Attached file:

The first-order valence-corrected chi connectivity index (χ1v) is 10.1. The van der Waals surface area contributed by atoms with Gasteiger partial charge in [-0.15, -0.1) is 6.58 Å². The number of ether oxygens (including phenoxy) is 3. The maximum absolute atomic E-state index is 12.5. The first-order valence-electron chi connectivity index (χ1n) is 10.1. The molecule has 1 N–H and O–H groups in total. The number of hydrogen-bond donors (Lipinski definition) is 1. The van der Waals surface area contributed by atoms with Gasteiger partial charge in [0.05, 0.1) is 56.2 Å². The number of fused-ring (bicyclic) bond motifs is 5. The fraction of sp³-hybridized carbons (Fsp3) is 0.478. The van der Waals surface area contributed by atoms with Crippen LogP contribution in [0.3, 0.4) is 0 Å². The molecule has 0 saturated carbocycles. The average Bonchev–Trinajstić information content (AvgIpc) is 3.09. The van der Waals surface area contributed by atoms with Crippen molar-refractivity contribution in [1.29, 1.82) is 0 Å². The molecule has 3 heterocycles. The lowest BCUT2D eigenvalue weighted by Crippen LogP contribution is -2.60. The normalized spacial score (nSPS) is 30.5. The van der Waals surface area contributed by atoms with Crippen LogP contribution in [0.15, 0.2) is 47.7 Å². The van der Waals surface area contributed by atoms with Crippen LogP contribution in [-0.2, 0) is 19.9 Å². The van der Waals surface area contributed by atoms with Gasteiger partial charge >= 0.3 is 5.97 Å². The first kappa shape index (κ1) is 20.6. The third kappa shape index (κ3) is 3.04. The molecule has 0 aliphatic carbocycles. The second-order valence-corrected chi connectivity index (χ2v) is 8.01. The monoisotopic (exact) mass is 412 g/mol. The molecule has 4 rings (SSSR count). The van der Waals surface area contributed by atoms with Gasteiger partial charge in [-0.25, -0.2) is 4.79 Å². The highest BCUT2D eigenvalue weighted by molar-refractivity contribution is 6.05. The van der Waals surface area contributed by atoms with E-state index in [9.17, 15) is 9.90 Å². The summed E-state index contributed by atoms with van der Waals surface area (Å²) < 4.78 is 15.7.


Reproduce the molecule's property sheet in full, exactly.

The first-order valence-corrected chi connectivity index (χ1v) is 10.1. The van der Waals surface area contributed by atoms with Gasteiger partial charge in [-0.15, -0.1) is 6.58 Å². The number of ether oxygens (including phenoxy) is 3. The maximum absolute atomic E-state index is 12.5. The first-order valence-electron chi connectivity index (χ1n) is 10.1. The molecule has 1 N–H and O–H groups in total. The number of hydrogen-bond donors (Lipinski definition) is 1. The van der Waals surface area contributed by atoms with Gasteiger partial charge in [0.05, 0.1) is 56.2 Å². The number of fused-ring (bicyclic) bond motifs is 5. The fraction of sp³-hybridized carbons (Fsp3) is 0.478. The van der Waals surface area contributed by atoms with Crippen LogP contribution in [0.3, 0.4) is 0 Å². The molecule has 0 saturated carbocycles. The average Bonchev–Trinajstić information content (AvgIpc) is 3.09. The van der Waals surface area contributed by atoms with Crippen molar-refractivity contribution in [1.29, 1.82) is 0 Å². The molecule has 3 heterocycles. The lowest BCUT2D eigenvalue weighted by Crippen LogP contribution is -2.60. The normalized spacial score (nSPS) is 30.5. The van der Waals surface area contributed by atoms with Crippen LogP contribution in [0.15, 0.2) is 47.7 Å². The van der Waals surface area contributed by atoms with Crippen LogP contribution in [-0.2, 0) is 19.9 Å². The van der Waals surface area contributed by atoms with Gasteiger partial charge >= 0.3 is 5.97 Å². The first kappa shape index (κ1) is 20.6. The third kappa shape index (κ3) is 3.04. The molecule has 0 aliphatic carbocycles. The second-order valence-corrected chi connectivity index (χ2v) is 8.01. The monoisotopic (exact) mass is 412 g/mol. The molecule has 4 rings (SSSR count). The van der Waals surface area contributed by atoms with Gasteiger partial charge in [-0.25, -0.2) is 4.79 Å². The highest BCUT2D eigenvalue weighted by molar-refractivity contribution is 6.05. The van der Waals surface area contributed by atoms with E-state index in [9.17, 15) is 9.90 Å². The summed E-state index contributed by atoms with van der Waals surface area (Å²) < 4.78 is 15.7.